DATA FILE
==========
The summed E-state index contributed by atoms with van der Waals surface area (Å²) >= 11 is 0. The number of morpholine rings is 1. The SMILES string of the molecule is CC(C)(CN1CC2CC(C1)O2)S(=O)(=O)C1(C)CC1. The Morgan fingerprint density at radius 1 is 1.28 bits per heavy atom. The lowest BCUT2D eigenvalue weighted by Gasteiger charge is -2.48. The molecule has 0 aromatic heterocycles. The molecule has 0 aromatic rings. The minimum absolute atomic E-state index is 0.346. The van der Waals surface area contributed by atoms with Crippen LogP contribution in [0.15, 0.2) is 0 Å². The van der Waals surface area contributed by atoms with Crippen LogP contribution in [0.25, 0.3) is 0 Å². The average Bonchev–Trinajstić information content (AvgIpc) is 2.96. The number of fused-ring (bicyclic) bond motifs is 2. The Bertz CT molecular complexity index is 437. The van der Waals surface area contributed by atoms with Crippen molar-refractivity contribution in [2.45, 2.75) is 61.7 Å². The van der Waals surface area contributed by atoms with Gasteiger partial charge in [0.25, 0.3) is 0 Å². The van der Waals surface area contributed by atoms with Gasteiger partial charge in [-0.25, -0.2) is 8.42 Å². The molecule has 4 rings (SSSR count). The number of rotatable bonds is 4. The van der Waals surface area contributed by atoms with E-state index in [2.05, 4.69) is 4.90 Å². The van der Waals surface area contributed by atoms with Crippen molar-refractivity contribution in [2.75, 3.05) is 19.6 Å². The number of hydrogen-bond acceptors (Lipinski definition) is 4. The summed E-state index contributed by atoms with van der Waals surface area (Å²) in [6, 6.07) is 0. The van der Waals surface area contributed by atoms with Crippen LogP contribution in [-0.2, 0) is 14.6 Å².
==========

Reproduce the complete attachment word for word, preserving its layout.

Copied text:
The summed E-state index contributed by atoms with van der Waals surface area (Å²) >= 11 is 0. The number of morpholine rings is 1. The SMILES string of the molecule is CC(C)(CN1CC2CC(C1)O2)S(=O)(=O)C1(C)CC1. The Morgan fingerprint density at radius 1 is 1.28 bits per heavy atom. The lowest BCUT2D eigenvalue weighted by Gasteiger charge is -2.48. The molecule has 0 aromatic heterocycles. The molecule has 0 aromatic rings. The minimum absolute atomic E-state index is 0.346. The van der Waals surface area contributed by atoms with Crippen LogP contribution in [0.15, 0.2) is 0 Å². The van der Waals surface area contributed by atoms with Crippen LogP contribution in [0.25, 0.3) is 0 Å². The average Bonchev–Trinajstić information content (AvgIpc) is 2.96. The number of fused-ring (bicyclic) bond motifs is 2. The Bertz CT molecular complexity index is 437. The van der Waals surface area contributed by atoms with Crippen molar-refractivity contribution in [2.45, 2.75) is 61.7 Å². The van der Waals surface area contributed by atoms with Gasteiger partial charge in [0.25, 0.3) is 0 Å². The van der Waals surface area contributed by atoms with Gasteiger partial charge in [-0.25, -0.2) is 8.42 Å². The molecule has 4 rings (SSSR count). The number of rotatable bonds is 4. The van der Waals surface area contributed by atoms with E-state index in [2.05, 4.69) is 4.90 Å². The van der Waals surface area contributed by atoms with Crippen molar-refractivity contribution in [2.75, 3.05) is 19.6 Å². The number of hydrogen-bond acceptors (Lipinski definition) is 4. The summed E-state index contributed by atoms with van der Waals surface area (Å²) in [6, 6.07) is 0. The van der Waals surface area contributed by atoms with Crippen LogP contribution in [-0.2, 0) is 14.6 Å².